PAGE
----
Book Image

Learning Elastic Stack 7.0 - Second Edition

By : Pranav Shukla, Sharath Kumar M N
Book Image

Learning Elastic Stack 7.0 - Second Edition

By: Pranav Shukla, Sharath Kumar M N

Overview of this book

The Elastic Stack is a powerful combination of tools that help in performing distributed search, analytics, logging, and visualization of data. Elastic Stack 7.0 encompasses new features and capabilities that will enable you to find unique insights into analytics using these techniques. This book will give you a fundamental understanding of what the stack is all about, and guide you in using it efficiently to build powerful real-time data processing applications. The first few sections of the book will help you understand how to set up the stack by installing tools and exploring their basic configurations. You’ll then get up to speed with using Elasticsearch for distributed search and analytics, Logstash for logging, and Kibana for data visualization. As you work through the book, you will discover the technique of creating custom plugins using Kibana and Beats. This is followed by coverage of the Elastic X-Pack, a useful extension for effective security and monitoring. You’ll also find helpful tips on how to use Elastic Cloud and deploy Elastic Stack in production environments. By the end of this book, you’ll be well-versed with fundamental Elastic Stack functionalities and the role of each component in the stack to solve different data processing problems.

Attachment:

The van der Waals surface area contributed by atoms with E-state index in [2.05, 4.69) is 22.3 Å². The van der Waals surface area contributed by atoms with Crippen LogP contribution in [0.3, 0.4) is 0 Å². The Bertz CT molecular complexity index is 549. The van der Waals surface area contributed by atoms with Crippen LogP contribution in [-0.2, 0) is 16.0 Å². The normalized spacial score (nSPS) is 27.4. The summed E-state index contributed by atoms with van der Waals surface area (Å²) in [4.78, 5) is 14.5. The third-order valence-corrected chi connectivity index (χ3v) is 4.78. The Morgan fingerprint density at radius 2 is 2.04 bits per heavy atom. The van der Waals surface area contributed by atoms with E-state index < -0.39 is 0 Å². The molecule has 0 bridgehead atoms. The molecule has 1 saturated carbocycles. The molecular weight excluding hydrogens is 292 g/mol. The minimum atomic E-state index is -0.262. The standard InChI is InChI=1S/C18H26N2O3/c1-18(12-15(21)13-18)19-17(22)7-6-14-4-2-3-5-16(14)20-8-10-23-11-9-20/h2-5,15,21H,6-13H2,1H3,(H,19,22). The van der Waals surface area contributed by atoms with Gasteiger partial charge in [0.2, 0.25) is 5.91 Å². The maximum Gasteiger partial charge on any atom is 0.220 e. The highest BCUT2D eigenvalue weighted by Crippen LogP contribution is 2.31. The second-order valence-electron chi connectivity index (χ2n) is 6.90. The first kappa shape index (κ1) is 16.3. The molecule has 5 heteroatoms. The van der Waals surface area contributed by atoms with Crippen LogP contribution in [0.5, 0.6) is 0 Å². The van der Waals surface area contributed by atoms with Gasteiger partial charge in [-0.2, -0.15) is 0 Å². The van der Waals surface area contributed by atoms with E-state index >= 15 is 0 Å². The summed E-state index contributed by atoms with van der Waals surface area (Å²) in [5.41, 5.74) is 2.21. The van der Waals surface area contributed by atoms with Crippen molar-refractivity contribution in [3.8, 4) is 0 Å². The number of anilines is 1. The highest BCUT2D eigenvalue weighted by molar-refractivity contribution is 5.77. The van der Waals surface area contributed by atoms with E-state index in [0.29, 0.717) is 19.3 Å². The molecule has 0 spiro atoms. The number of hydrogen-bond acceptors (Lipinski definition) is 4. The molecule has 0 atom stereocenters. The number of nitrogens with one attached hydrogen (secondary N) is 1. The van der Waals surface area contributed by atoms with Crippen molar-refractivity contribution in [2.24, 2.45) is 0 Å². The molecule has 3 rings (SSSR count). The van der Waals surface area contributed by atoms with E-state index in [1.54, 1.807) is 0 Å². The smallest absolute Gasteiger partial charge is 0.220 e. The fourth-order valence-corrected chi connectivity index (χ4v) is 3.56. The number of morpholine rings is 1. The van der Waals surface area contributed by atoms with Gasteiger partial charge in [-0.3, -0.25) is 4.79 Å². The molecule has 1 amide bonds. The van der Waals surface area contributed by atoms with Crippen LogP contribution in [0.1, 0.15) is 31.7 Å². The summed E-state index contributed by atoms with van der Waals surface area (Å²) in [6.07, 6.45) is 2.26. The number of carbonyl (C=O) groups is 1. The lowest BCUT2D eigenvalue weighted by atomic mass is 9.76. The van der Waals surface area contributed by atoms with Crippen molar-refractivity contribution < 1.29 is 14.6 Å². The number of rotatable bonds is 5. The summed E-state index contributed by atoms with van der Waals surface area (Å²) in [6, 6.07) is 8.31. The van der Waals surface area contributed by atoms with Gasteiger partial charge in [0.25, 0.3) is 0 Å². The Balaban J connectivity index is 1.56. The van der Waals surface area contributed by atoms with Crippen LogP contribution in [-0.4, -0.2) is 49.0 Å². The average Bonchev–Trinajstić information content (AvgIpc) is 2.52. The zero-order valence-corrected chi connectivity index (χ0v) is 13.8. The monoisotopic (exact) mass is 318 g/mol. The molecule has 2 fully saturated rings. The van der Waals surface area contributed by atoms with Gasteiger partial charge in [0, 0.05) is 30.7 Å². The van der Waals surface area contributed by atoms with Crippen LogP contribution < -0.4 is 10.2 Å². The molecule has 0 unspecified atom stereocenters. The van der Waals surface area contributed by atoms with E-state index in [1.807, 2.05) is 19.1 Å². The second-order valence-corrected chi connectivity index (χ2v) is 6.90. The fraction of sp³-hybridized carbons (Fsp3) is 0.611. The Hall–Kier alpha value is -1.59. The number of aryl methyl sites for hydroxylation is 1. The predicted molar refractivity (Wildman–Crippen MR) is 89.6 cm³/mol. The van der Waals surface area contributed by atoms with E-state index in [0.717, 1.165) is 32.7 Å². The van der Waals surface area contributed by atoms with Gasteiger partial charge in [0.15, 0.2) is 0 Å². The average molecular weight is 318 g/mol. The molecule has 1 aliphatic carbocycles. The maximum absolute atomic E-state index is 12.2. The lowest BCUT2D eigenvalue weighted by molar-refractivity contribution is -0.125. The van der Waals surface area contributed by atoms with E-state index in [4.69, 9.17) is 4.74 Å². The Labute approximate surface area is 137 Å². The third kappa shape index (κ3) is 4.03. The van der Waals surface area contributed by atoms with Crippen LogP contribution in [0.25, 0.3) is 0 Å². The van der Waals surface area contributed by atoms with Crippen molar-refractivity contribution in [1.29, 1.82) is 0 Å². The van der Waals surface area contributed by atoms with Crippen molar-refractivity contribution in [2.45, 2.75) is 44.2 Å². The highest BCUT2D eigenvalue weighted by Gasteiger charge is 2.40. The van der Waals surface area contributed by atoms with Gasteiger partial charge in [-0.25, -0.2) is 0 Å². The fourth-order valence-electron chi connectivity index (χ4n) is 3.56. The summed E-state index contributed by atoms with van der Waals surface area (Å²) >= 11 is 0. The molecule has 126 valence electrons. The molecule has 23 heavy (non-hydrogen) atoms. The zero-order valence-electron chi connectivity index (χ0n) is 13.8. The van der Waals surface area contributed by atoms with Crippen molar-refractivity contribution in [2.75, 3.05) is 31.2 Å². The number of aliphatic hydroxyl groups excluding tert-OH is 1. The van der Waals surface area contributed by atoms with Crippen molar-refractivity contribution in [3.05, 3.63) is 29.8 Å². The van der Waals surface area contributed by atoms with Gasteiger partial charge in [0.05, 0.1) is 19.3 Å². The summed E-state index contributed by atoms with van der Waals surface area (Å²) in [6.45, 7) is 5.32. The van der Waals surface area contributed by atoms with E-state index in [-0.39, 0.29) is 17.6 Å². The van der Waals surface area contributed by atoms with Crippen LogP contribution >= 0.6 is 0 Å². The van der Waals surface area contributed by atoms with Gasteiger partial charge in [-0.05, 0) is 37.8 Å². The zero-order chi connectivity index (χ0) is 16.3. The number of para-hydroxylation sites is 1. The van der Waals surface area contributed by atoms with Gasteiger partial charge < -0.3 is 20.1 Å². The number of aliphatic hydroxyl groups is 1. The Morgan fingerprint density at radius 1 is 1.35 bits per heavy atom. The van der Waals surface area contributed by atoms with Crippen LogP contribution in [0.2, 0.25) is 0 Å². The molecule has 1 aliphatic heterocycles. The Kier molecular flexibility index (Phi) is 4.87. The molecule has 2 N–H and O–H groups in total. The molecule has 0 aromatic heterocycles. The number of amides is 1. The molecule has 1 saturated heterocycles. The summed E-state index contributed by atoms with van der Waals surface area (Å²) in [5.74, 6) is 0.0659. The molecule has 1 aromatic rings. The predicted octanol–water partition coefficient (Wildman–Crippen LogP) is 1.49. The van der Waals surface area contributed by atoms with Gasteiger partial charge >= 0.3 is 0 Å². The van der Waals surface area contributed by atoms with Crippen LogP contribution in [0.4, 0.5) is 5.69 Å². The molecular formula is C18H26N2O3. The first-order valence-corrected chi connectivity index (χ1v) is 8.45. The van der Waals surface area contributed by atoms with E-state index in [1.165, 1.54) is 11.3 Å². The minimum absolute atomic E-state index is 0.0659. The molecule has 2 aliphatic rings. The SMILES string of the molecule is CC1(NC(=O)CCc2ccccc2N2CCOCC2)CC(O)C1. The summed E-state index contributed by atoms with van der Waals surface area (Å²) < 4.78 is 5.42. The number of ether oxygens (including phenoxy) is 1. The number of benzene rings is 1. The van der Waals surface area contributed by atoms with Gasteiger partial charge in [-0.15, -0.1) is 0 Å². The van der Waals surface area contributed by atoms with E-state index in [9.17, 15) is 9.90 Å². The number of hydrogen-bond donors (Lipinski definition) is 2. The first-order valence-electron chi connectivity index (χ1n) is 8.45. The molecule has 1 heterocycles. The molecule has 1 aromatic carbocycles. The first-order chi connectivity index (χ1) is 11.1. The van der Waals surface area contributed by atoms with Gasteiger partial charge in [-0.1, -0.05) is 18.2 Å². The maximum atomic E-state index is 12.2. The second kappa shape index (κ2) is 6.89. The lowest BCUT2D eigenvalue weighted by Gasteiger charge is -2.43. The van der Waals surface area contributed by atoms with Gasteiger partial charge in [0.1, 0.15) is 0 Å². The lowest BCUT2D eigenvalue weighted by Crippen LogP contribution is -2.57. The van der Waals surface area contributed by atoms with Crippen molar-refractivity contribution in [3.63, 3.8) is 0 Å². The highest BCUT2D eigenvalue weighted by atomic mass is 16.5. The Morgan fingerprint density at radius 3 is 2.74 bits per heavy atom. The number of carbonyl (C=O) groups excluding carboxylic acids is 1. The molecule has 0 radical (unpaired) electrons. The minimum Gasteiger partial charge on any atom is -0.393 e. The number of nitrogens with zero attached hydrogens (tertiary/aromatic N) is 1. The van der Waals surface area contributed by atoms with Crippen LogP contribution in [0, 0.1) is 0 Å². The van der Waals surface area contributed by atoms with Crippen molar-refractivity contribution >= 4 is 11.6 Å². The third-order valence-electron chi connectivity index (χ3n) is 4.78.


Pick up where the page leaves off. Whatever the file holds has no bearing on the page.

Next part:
Table of Contents (17 chapters)
Free Chapter
Section 1: Introduction to Elastic Stack and Elasticsearch
Section 2: Analytics and Visualizing Data
Section 3: Elastic Stack Extensions
Section 4: Production and Server Infrastructure

Log analysis challenges

Logs are defined as records of incidents or observations. Logs are generated by a wide variety of resources, such as systems, applications, devices, humans, and so on. A log is typically made of two things; that is, a timestamp (the time the event was generated) and data (the information related to the event):

Log = Timestamp + Data

Logs are typically used for the following reasons:

  • Troubleshooting: When a bug or issue is reported, the first place to look for what might have caused the issue is the logs. For example, when looking at an exception stack trace in the logs, you may easily find the root cause of the issue.
  • To understand system/application behavior: When an application/system is running, it's like a black box, and, in order to investigate or understand what's happening within the system/application, you have to rely on logs. For example...